The work environment in Lisbon

Understanding the work environment
Updated 2023-11-05 17:48

Congratulations! You moved to Lisbon, and you've also landed your first job in the Portuguese capital. Whether you're taking your first steps as a digital nomad, a TEFL teacher, or an office worker, your first day might bring some excitement and anxiety… There's no need to be nervous, though! We are here to guide you through the Portuguese working environment.

Working hours in Lisbon

Unlike most places in Europe like the UK or Germany, most workers are expected to do unpaid overtime – it is very unlikely for employees to clock out at 6 or 7 pm sharp. Unfortunately, most Portuguese employers see that as laziness and lack of commitment. As such, you are expected to stay a little longer than your official finishing time to show you are actually doing some work, even if you aren't doing anything productive at all! That is particularly true for office workers like accountants, HR officers and personal assistants or secretaries. Most people would never leave before their superiors for the same reason – if they are staying longer, you should too.

Dress code in Lisbon

What you wear for work has, of course, a lot to do with your job and work environment. Generally speaking, the workspace tends to be fairly conservative with smart casual attire. Men are expected to wear trousers and shirts — maybe even a suit and tie, depending on the line of work – and women should be equally formal, with shirts and blouses or a dress (below the knee) and tights. Jewelry should not be excessive, and tattoos should stay covered, especially if working face-to-face with customers (such as in hotels, restaurants, bars and shops). Needless to say, impeccable personal hygiene is expected too: manicure and pedicure for women; trimmed beard and hair for men. And yes, it gets too hot in the summer. Don't forget to always keep a spare travel-sized deodorant!

Punctuality in Lisbon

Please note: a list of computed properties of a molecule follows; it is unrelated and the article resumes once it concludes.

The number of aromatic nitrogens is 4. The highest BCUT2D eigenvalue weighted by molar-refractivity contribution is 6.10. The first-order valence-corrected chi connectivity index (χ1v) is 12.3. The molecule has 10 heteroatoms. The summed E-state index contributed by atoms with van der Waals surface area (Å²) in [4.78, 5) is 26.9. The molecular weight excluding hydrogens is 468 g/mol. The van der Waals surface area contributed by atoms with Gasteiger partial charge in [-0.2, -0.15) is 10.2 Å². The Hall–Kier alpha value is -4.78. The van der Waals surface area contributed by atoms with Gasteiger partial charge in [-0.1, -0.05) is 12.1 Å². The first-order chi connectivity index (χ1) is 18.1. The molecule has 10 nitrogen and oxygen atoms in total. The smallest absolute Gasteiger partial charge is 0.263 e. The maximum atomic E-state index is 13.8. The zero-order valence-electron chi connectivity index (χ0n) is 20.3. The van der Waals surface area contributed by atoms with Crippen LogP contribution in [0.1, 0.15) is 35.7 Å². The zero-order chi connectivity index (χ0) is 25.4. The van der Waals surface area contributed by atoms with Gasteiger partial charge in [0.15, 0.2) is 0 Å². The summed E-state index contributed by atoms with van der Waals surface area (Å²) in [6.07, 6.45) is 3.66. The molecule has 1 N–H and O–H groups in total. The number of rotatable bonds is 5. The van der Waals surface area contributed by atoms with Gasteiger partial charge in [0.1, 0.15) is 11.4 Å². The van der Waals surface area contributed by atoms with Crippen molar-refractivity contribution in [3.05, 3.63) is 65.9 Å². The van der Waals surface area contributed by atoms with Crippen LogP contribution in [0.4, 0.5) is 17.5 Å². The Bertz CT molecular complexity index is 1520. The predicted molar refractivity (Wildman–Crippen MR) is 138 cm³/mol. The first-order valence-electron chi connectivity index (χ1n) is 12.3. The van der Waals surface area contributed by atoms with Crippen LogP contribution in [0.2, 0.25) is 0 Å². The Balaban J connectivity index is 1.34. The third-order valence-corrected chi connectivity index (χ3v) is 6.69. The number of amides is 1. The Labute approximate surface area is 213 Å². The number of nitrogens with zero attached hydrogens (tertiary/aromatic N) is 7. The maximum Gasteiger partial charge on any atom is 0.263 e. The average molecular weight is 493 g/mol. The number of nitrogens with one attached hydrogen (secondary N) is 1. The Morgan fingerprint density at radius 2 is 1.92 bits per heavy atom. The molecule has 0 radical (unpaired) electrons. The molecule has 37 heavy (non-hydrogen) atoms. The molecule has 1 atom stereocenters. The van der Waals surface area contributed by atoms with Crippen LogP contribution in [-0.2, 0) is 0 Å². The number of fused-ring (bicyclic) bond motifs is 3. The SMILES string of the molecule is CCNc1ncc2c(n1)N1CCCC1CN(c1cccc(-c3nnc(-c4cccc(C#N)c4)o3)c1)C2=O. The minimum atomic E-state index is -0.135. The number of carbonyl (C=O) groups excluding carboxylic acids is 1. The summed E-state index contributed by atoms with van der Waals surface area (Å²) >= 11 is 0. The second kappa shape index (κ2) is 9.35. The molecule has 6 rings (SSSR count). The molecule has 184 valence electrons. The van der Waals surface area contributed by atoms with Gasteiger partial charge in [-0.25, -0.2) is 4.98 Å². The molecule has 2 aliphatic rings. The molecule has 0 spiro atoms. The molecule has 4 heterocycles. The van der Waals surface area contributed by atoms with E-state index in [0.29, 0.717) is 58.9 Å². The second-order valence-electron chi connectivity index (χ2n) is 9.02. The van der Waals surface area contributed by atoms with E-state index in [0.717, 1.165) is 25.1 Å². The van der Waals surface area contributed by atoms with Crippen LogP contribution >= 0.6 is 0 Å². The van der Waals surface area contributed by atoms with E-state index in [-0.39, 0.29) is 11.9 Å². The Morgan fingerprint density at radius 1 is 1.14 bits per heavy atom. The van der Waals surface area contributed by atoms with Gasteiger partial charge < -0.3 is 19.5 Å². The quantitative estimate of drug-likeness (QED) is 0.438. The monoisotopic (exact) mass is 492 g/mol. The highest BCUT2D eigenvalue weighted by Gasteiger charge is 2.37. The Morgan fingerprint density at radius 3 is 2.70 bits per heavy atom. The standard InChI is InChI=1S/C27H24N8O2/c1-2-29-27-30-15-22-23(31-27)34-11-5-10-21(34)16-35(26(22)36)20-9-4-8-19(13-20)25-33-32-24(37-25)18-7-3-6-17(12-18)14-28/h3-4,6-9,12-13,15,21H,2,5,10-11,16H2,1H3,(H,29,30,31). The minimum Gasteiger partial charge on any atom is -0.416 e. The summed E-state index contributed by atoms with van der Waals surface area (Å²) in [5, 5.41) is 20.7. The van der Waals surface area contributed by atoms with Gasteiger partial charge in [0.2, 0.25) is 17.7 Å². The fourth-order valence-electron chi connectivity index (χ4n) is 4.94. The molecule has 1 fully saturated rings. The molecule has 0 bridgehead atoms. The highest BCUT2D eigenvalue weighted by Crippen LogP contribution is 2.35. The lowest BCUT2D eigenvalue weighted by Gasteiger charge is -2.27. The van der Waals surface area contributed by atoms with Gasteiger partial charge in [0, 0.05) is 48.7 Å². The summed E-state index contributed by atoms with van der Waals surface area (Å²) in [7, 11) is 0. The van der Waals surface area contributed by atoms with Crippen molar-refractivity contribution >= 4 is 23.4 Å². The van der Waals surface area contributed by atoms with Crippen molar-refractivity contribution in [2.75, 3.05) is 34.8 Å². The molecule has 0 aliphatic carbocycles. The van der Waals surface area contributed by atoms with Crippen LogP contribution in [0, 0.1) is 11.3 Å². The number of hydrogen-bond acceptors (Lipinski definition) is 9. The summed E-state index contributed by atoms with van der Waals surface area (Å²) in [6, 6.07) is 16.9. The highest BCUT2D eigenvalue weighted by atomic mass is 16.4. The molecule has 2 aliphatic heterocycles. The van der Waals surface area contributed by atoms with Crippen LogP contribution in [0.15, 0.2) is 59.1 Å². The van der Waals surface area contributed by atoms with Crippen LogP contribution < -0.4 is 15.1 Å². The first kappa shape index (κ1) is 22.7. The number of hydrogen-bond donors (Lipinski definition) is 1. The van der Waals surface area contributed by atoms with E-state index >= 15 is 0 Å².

Once again, Portugal's roots differ quite a lot from other European countries up north. In most cases, punctuality for work is a demand from a superior (who might not follow that demand themselves!), although a 5/10-minute delay due to traffic is acceptable but frowned upon. Prepare for those types of mishaps, as an explanation for your delay will likely be required.

However, things tend not to be as strict for office workers. On the other hand, for jobs in hospitality, call centers, bars and restaurants, bosses are usually quite demanding with the work schedule. However, do not expect the same level of (in)tolerance if you try to clock out at the official end of your shift.

Holidays and paid time off in Lisbon

Portugal is a traditionally Catholic country, so expect a good deal of national holidays, with many of them referring to religious traditions most people don't even observe anymore. Currently, accounting for the municipal ones, Portuguese workers enjoy 14 public holidays. Furthermore, it is also customary for some companies to close down for 1 or 2 weeks in August and/or for the week between Christmas and New Year's Eve. However, those days will be discounted from your annual paid time off, which currently stands at a minimum of 22 days per year. However, some companies are currently offering more days in a bid to attract talent.

After-work hangouts in Lisbon

Traditionally, family comes first in Portuguese culture, so colleagues with families will rarely commit to an after-work pint. In fact, work relationships don't usually mix with leisure after working hours: Portuguese colleagues might get together for their lunch or coffee breaks, but nothing more personal than that. Once they are out of the office, it's family and friends time.

Hope you have a wonderful time in your new job!

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